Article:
Building your local scene

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  • Building your local scene

    So, I was musing this topic and in my reading on the forum I came across some information where I read that there was a +300 person tournament happening in Poland (@'Jarek' referred to is as the Poland Team Championship). That blew me away as the largest tournaments in the US run near or about 100 (Buckeye Battles) maybe a little higher. But even in the 8Ed days I think Buckeye was around 150 or so. So this was double the best the US had ever seen. It prompted me to go to the Poland forum and open a topic to ask what were they doing to achieve such success? The feedback was really interesting. Putting aside geography considerations (yeah everything in the US seems far apart, ok, I know you guys in Russia have it even worse) there are initiatives that can be done to grow your local scene. I want to post some of the things that were shared and invite people to post here what initiatives they are implementing to grow their local scene. I hope to keep this thread as an ongoing repository of things for people to refer to so as to give everyone ideas of specific things they can do by reading was has worked for others. Please keep this on a positive note. I'm aware of our challenges in spreading this game, but if we take a proactive approach, we might be able to help grow our own local scene.

    So here are some interesting quotes:

    blaesus wrote:

    I started to organize tournaments in Wrocław - sending info to every contact I had from WFB, they also used their contacts.
    This way we had some old good company and some new friends. - Some of them already playing in league.
    With some time there was more and more. More frequent changes of rules made some people leave...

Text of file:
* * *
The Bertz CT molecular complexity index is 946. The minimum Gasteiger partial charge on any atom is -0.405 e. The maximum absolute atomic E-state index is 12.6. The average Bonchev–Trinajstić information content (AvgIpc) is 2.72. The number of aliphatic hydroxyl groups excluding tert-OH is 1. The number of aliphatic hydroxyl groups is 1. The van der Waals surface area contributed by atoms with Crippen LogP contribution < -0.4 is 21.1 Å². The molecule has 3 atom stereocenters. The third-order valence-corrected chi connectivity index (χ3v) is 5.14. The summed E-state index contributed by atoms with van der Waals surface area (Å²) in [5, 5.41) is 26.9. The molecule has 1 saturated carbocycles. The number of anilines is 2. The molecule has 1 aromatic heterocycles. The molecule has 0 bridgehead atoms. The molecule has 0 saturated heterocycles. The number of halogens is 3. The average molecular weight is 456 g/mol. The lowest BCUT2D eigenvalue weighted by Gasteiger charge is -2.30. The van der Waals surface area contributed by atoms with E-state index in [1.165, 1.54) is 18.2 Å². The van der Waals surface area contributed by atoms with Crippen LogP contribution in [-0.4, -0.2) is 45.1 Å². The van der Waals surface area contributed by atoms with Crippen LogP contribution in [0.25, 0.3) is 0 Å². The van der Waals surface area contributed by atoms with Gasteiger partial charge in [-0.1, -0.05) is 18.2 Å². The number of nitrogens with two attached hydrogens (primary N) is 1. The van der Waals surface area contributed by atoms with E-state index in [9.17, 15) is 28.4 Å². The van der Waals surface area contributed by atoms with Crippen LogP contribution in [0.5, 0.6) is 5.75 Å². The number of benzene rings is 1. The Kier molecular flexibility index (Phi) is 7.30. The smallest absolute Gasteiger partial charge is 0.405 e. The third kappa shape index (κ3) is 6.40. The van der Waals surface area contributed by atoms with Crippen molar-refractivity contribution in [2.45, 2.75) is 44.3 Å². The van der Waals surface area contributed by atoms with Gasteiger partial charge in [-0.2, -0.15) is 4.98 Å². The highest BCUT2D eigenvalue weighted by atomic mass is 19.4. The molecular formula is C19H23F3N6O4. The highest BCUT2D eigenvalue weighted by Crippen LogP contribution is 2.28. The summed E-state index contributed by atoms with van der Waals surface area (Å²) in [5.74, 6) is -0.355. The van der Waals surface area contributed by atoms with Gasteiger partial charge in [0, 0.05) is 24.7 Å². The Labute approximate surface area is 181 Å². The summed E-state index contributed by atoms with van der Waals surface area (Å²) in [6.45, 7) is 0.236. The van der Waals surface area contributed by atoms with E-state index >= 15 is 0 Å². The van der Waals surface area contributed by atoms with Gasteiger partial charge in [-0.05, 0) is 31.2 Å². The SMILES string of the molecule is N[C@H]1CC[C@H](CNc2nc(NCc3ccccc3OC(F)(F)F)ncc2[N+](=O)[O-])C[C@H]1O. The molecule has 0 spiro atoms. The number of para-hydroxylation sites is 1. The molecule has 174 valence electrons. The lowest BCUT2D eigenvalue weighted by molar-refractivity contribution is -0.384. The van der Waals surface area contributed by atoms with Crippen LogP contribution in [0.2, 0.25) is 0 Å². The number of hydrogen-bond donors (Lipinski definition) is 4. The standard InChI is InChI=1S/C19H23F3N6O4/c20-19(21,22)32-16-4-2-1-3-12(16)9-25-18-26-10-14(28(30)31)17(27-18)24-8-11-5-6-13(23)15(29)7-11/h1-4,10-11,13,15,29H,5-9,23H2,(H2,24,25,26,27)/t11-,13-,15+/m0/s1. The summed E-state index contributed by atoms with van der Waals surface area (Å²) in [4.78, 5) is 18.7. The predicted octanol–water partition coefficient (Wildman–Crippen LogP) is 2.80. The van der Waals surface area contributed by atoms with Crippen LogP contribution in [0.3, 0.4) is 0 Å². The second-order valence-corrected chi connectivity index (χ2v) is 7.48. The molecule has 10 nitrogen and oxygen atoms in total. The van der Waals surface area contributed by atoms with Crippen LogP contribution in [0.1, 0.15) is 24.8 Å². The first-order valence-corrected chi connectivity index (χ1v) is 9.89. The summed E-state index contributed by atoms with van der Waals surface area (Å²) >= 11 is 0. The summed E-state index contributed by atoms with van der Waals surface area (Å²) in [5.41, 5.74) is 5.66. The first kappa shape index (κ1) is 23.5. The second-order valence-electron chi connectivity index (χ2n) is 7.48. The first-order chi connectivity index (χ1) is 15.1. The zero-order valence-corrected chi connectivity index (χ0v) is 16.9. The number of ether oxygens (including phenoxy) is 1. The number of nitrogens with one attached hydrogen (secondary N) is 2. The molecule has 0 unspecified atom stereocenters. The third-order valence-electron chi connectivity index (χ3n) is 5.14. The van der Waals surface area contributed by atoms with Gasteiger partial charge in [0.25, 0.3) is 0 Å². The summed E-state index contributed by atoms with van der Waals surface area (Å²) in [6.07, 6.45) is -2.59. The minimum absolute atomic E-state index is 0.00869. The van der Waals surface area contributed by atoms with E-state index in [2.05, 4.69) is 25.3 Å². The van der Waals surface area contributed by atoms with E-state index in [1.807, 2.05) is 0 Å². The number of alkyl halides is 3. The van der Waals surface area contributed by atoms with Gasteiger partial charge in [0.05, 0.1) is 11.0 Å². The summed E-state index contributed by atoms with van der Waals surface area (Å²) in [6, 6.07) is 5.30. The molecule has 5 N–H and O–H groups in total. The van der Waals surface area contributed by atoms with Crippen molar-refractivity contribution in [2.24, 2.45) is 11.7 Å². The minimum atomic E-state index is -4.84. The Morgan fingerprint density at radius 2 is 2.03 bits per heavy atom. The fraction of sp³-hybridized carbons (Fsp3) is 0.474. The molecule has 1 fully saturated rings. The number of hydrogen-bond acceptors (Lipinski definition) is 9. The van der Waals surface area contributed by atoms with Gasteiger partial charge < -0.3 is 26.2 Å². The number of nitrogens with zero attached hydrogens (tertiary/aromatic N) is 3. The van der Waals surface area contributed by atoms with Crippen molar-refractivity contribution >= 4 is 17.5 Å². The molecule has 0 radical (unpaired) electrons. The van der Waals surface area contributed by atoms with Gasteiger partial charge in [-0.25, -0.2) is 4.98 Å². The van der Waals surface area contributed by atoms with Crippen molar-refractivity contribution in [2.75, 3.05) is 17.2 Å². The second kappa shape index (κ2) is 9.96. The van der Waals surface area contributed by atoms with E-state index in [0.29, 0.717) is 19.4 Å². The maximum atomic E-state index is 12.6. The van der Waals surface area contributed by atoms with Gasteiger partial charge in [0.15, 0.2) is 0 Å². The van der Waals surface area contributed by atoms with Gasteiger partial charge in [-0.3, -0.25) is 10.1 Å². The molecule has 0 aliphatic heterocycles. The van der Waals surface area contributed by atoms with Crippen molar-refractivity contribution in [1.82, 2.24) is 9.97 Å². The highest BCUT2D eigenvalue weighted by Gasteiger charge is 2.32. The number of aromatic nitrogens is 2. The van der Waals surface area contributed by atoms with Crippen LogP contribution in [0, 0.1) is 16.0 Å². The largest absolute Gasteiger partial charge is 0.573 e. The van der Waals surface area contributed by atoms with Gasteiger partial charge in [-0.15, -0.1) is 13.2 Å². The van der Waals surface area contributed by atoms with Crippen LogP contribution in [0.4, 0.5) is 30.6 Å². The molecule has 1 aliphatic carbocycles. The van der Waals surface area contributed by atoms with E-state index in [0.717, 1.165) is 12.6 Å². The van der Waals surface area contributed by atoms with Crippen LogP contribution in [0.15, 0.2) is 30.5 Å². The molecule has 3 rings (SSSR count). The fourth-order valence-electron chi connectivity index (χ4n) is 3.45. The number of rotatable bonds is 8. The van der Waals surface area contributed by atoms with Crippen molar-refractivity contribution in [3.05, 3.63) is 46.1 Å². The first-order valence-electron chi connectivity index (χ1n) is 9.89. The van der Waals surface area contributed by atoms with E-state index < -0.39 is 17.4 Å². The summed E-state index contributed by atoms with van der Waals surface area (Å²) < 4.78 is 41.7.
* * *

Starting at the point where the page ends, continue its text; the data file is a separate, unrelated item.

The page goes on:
Since almost year, two separate groups play two different tournaments separately in Wrocław:
    - for casual players in Twierdza Wrocław association (no league)
    - for league players in Bolter, organized by JArekk @Jarek

    The main challenge is to get totally new players - Since January we have 7 new members (I mean NEW! - They haven't played WFB before) but they get the hobby on their own - no engagement from our side. W/o a local store promoting this hobby it is hard to find totaly fresh players.
    The idea of our tournaments is just to have fun - with original and unusual rosters, to give new members a chance to have some fun w/o regular butt kicking, in the very end we have no spitting nails, no unfriendly situations.

    Jarek wrote:

    In Wrocław we had one huge club (20-25? players through all those years of warhammer ), that was very competitive (few ETC players, good scores on tournaments etc.). They were playing since beginning 7th ed or even before (i got to hobby in middle of 7th so idk for sure). They monopolised the scene in this city and everything about Warhammer was done with/by them. As a club "aimed at success", they discouraged a lot of people to this hobby (mainly more "fun" oriented), and i struggle with it to this day. After AoS release whole club switched to X-wing.
    I started organizing T9A tournaments with a second club ("fun" guys*), but after 6-8(?) months i moved tournaments to bigger/better place (a hobby store), and they decided that it will be better to do their own tournaments (lower lever of competitiveness higher of fun). Idk how they are going right now, maybe @blaesus can elaborate (EDIT: he already did ). So for now on I gather only those players that enjoys tournament play, and don't mind getting their ego bitten a bit.

    windsower1 wrote:

    One of our strength is we have a lot of volunteers. A lot of members of our community has a role which fullfill. Sometimes it is just a small things. For example, one time per month or two I organize painting competition for players. You have about a month to paint your miniatures, community is voting and you can win small prize. This encourage people to paint their armies.